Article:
Courage Is The Key To Overcome Fear With Thomas Exler

Editor’s Note: Thomas Exler, the president of the Association for the Bladder Exstrophy Community (ABC) , also is the chairman and founder of Courage to Shine, an organization created to provide information for others, like Exler, who have found ways to overcome their problems and become successful people. As Exler explains, “I was lucky to find role modelswho showed me that nothing’s impossible for people like me. But not everyone has the opportunity to meet others who have led highly visible, successful and rewarding lives in spite of their disabilities. That’s why we created Courage to Shine – to introduce individuals to other people with similar challenges and to provide a forum and a webpage where individuals can find role models who have demonstrated that there are no limits for people with physical challenges.” Part 1 of a 5-part series.

Thomas Exler believes that it takes courage to overcome fears and doubts.

Thomas Exler believes that it takes courage to overcome fears and doubts.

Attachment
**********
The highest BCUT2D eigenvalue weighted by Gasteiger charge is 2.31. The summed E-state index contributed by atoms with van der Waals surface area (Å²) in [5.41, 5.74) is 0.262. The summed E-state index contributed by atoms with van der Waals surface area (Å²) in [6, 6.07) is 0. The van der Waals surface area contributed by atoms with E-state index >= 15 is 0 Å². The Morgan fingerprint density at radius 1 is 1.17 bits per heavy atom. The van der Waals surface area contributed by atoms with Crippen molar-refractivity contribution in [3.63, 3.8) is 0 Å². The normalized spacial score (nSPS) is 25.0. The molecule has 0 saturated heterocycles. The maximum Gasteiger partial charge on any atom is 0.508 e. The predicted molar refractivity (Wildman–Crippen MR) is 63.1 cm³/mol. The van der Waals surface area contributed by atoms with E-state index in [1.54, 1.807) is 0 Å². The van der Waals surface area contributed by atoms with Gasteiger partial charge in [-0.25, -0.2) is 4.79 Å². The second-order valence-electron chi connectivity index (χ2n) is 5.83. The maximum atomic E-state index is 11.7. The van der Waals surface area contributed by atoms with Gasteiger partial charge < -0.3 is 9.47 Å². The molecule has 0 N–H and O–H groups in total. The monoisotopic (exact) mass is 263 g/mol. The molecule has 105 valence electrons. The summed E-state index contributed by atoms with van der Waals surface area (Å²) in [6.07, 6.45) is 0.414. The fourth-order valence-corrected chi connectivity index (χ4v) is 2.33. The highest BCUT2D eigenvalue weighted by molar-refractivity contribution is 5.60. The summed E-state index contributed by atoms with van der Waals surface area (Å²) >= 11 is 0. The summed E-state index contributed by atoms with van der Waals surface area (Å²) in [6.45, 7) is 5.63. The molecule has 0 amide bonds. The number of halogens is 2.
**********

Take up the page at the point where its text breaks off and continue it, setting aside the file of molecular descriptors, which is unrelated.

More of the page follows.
I’m often asked, “Why is a support group so important for an individual who has a physical challenge to overcome?” The only way to get courage is to face your fears and overcome them. The benefits of courage are success, happiness and bravery. Most people run away from fear. Successful people run to fear and do the things they fear the most and overcome the challenges that most people see as impossible. Support groups like Courage to Shine enable people with challenges to see that they’re not alone. The group also allows people to meet others with the same conditions, so they can learn and help each other to overcome their problems.

I was lucky to grow up with a support group, the Children’s Tri-State Ostomy Association, for children with ostomy, intestinal or urinary diversions, that my mother, along with my surgeon, created. I had a urostomy at age 4, due to being born with a condition called bladder exstrophy, where the bladder is malformed and turned inside out. The skin of the lower abdominal wall that normally covers the bladder also doesn’t form properly and is separated, thus exposing the inside of the bladder to the external world. Because of that support group, I grew up knowing many individuals who had far worse medical conditions than I did. As I watched these people overcome their disabilities, they gave me the courage and the strength to overcome my own problems.